The cumulative incidence of AIDS in MA during 2004:
Cumulative incidence is easy to measure and is commonly used in a wide variety of circumstances. For example, if we wanted to determine the incidence of AIDS in Massachusetts during calendar year 2004, it isn't feasible for us to check every citizen at the beginning and end of the year. Census data gives us a rough idea of how many people lived in Massachusetts during 2004, and AIDS is a reportable disease, so we could go to the MA Department of Public Health and obtain an estimate of the number of people with AIDS at the beginning of the year, and we could subtract this number from the population size to get a denominator that represents the number of people "at risk" of developing AIDS. Then, we could go back to DPH at the end of the calendar year and ask how many new people had been reported with AIDS. This is our numerator. So, the cumulative incidence would be:
(# new AIDS cases reported during the year) / (population of MA at risk),
i.e. minus existing cases at the beginning of the year)
In reality, there were 523 new AIDS cases reported in MA in 2004, and the population was about 5.7 million. So, the cumulative incidence was about 9.2 per 100,000 people during 2004. Note that the denominator is just an estimate based on the last census. In reality, people were being added to and subtracted from the population continually as a result of births, deaths, moving into the city, and moving out. We also didn't take into account exactly when they developed AIDS, although we probably don't care whether they developed it earlier or later within a one year period. Nevertheless, this cumulative incidence is a useful number, and it is relatively easy to get the information we need to calculate it.
It is important to specify the time period when reporting cumulative incidence. In the fall semester of 2003 there were 130 students in EP713 at the beginning of the semester, and 55 of them reported developing a cold or other respiratory infection during the semester. So, the cumulative incidence = 55/130 = 0.42307 or 42.3% over the course of the semester. The time period of observation is expressed in words.
Incidence Rate
Remember that a rate almost always contains a dimension of time. Therefore, the incidence rate is a measure of the number of new cases ("incidence") per unit of time ("rate"). Compare this to the cumulative incidence (incidence proportion), which measures the number of new cases per person in the population over a defined period of time. Because studies of incidence in epidemiology are conducted among groups of people as they move through time, the denominator is actually a combination of the number of people and the amount of time. This is expressed as persontime. The time units can be expressed in days, months, or years, but should be tied to the length of the study and aid interpretation of the results. The most frequently encountered expression is "personyears". The characteristics of cumulative incidence and incidence rate are illustrated in the examples below.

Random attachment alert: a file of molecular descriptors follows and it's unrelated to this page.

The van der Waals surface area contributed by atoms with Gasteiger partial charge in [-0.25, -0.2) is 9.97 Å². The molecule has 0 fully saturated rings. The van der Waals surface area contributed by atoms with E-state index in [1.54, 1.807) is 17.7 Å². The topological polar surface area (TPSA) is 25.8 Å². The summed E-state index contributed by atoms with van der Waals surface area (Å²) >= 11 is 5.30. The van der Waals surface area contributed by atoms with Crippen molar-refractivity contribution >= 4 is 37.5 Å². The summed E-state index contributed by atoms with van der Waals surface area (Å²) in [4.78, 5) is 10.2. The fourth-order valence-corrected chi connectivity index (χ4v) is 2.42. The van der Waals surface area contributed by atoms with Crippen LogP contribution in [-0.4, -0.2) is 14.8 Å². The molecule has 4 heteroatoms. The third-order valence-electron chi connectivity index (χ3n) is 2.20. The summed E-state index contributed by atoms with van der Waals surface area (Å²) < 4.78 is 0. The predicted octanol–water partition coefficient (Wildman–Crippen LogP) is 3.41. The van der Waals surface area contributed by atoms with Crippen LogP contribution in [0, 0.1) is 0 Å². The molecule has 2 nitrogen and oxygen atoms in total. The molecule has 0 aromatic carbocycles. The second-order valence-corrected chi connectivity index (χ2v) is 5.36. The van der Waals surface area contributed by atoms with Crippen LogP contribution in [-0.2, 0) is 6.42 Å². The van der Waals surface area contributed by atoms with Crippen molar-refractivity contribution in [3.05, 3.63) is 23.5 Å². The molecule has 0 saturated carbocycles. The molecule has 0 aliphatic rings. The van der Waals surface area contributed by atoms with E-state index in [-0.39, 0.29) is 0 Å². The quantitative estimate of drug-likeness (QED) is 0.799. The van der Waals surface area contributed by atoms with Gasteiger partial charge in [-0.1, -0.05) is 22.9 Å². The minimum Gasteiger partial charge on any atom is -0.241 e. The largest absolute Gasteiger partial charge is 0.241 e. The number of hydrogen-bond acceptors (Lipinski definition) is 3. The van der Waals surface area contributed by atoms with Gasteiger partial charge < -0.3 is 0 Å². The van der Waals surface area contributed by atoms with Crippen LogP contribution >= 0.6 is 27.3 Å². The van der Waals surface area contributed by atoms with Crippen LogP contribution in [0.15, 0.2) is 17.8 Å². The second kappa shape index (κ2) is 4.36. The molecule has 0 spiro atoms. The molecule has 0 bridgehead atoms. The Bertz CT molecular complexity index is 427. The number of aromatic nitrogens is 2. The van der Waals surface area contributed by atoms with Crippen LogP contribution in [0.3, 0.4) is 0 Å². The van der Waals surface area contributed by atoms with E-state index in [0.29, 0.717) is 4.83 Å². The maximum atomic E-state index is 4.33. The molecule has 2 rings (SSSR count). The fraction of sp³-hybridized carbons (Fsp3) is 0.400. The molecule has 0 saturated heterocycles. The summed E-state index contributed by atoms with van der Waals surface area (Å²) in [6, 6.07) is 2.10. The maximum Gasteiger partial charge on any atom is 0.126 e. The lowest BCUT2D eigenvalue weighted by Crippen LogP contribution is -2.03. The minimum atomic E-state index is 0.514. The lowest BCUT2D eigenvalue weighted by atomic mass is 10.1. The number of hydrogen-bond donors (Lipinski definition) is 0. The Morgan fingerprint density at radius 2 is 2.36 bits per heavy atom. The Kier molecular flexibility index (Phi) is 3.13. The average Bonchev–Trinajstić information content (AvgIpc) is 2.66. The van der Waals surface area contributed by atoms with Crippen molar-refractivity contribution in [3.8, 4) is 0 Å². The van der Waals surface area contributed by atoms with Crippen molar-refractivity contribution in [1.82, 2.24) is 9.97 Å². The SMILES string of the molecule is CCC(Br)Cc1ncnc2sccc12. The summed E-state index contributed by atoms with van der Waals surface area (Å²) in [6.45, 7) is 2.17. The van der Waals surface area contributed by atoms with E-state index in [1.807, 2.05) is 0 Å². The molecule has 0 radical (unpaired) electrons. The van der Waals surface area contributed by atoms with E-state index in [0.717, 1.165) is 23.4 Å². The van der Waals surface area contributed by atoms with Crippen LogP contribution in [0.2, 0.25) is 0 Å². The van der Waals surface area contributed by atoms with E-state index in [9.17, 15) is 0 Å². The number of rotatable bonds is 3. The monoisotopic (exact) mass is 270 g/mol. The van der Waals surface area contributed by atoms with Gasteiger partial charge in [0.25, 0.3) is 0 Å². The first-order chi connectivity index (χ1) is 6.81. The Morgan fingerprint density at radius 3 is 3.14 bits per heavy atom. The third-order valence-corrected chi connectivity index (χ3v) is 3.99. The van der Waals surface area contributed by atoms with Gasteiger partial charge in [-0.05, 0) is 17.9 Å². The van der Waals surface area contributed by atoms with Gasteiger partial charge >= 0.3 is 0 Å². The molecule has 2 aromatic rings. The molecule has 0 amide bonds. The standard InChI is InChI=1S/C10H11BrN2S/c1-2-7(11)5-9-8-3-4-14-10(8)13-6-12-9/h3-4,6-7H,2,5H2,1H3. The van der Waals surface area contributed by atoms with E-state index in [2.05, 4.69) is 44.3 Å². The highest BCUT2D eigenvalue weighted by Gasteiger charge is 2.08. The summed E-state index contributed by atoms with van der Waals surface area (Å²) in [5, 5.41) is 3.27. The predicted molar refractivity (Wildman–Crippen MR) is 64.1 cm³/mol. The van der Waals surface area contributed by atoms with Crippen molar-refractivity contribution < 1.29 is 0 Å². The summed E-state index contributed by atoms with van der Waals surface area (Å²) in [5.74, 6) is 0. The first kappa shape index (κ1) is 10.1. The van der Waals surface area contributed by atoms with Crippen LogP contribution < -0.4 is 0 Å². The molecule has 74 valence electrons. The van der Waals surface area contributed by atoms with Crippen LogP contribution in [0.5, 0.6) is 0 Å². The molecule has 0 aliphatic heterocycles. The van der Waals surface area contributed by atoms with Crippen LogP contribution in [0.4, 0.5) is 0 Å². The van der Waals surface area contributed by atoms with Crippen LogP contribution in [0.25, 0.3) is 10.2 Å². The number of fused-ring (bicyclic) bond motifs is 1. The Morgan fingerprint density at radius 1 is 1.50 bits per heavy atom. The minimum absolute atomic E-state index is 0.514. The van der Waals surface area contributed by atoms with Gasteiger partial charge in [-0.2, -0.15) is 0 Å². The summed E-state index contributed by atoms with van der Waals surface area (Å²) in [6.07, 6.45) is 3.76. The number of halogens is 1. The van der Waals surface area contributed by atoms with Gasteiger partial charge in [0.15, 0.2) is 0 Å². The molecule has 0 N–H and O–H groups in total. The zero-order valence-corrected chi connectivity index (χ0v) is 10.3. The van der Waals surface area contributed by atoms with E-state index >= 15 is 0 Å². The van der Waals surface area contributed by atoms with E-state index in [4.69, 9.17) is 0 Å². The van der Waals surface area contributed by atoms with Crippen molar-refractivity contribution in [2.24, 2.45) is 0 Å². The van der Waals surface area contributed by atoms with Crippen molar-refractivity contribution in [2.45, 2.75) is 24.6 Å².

Note: While we generally refer to cumulative incidence (incidence proportion) and incidence rate as measures of disease frequency, they can be applied to any sort of occurrence. For example, treatments to cure or relieve disease conditions are also measured using the incidence proportion or rate, as we will see in the example below. The key thing to keep in mind is that either measure of incidence (unlike prevalence) measures a transition from one state to another: well to sick, sick to well, alive to dead, unborn to born, etc.
A comparison of pain relief with two analgesics:
Suppose you were asked to analyze the data from a small preliminary clinical trial with 20 subjects. All subjects had a comparable degree of knee pain from osteoarthritis, and they were being compared with respect to pain relief after receiving a standard pain medication (Drug B) or a new pain medication (Drug A). The 20 patients were randomly assigned to one drug or the other, and there were ten subjects in each group. After receiving the medication, the investigators checked on the subjects at hourly intervals to see if the subjects had had relief of pain. For each subject, the time at which pain relief occurred was recorded. Results are illustrated in the graph below. Link to a text description of the results
The "X"s indicate when subjects reported pain relief. The "O"s at the end indicate subjects who did not report relief of pain.
 Which group appears to have had a greater incidence rate of pain relief?
 How did the cumulative incidence of pain relief compare (the proportion of subjects experiencing pain relief)?
Cumulative Incidence
Six of ten subjects in each group experienced relief of pain, so the cumulative incidence of pain relief was 6/10 = 60% in each group. Whenever cumulative incidence is determined, one determines the proportion of subjects who experienced the outcome of interest during a block of time, without taking into account when subjects developed the outcome. Visually, however, it is clear that if we consider when subjects experienced relief, the rate was greater in the subjects receiving the new drug.
Incidence Rate
In this hypothetical study all subjects were observed for a maximum of 10 hours, and some did not achieve pain relief, while others got relief after varying periods of time. We can calculate the average rate of pain relief in each group by adding up the duration of pain for subjects in each group and dividing by the number of subjects in each group.